Dr Jaeyeon Choe in Business School has published an article entitled, “Faith Manifest: Spiritual and Mindfulness Tourism in Chiang Mai, Thailand”, co-authored with Dr Michael O’ Regan. They were invited to write this article for a Special Issue “Faith in Spiritual and Heritage Tourism” in Religions (Edited by Dr Michael Di Giovine and Dr Mohamad Sharifi-Tehran).
From books to movies, the media is now flush with spiritual and wellness tourist-related images, films, and fiction (which are primarily produced in the West) about Southeast Asia. Combined with the positive effects of spiritual practices, greater numbers of tourists are travelling to Southeast Asia for mindfulness, yoga, and other spiritual pursuits. Influenced by popular mass media coverage, such as Hollywood movies and literary bestsellers like Eat Pray Love (2006) and tourism imaginaries about particular peoples and places, spiritual tourists are visiting Southeast Asia in increasing numbers. They travel to learn about and practice mindfulness, so as to recharge their batteries, achieve spiritual fulfillment, enhance their spiritual well-being, and find a true self. However, there is a notable lack of scholarly work around the nature and outcomes of spiritual tourism in the region. Owing to its Buddhist temples, cultural heritage, religious history, infrastructure, and perceived safety, Chiang Mai in Thailand, in particular, has become a major spiritual tourism destination. Based on participant observation including informal conversations, and 10 semi-structured interviews in Chiang Mai during two summers in 2016 and 2018, our research explored why Western tourists travel to Chiang Mai to engage in mindfulness practices regardless of their religious affiliation. We explored their faith in their spiritual practice in Chiang Mai. Rather than the faith implied in religion, this faith refers to trust or confidence in something. Interestingly, none of the informants identified themselves as Buddhist even though many had practiced Buddhist mindfulness for years. They had faith that mindfulness would resolve problems, such as depression and anxiety, following life events such as divorces, deaths in family, drug abuse, or at least help free them from worries. They noted that mindfulness practices were a constructive means of dealing with negative life events. This study found that the informants sought to embed mindfulness and other spiritual practices into the fabric of their everyday life. Their faith in mindfulness led them to a destination where Buddhist heritage, history, and culture are concentrated but also consumed. Whilst discussing the preliminary findings through a critical lens, the research recommends future research pathways.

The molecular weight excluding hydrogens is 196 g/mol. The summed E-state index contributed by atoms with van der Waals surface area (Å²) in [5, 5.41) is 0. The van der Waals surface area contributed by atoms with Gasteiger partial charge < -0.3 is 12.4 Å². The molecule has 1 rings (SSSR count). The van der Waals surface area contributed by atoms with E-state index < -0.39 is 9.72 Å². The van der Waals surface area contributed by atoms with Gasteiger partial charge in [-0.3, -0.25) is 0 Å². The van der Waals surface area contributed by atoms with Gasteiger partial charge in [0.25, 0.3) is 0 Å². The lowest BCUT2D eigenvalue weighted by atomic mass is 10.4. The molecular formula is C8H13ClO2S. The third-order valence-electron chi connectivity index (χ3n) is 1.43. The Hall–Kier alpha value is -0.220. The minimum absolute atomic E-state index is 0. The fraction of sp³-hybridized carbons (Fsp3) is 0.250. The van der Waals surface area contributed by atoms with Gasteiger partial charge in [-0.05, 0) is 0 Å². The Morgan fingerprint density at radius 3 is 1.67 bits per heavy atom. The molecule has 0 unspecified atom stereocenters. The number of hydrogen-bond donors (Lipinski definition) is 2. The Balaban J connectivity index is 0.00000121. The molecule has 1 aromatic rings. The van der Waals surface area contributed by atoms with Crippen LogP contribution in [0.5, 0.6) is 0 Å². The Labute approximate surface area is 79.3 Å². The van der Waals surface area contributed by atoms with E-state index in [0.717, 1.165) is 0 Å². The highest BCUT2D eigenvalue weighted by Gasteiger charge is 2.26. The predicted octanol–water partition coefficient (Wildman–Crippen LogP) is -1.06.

Full paper available here: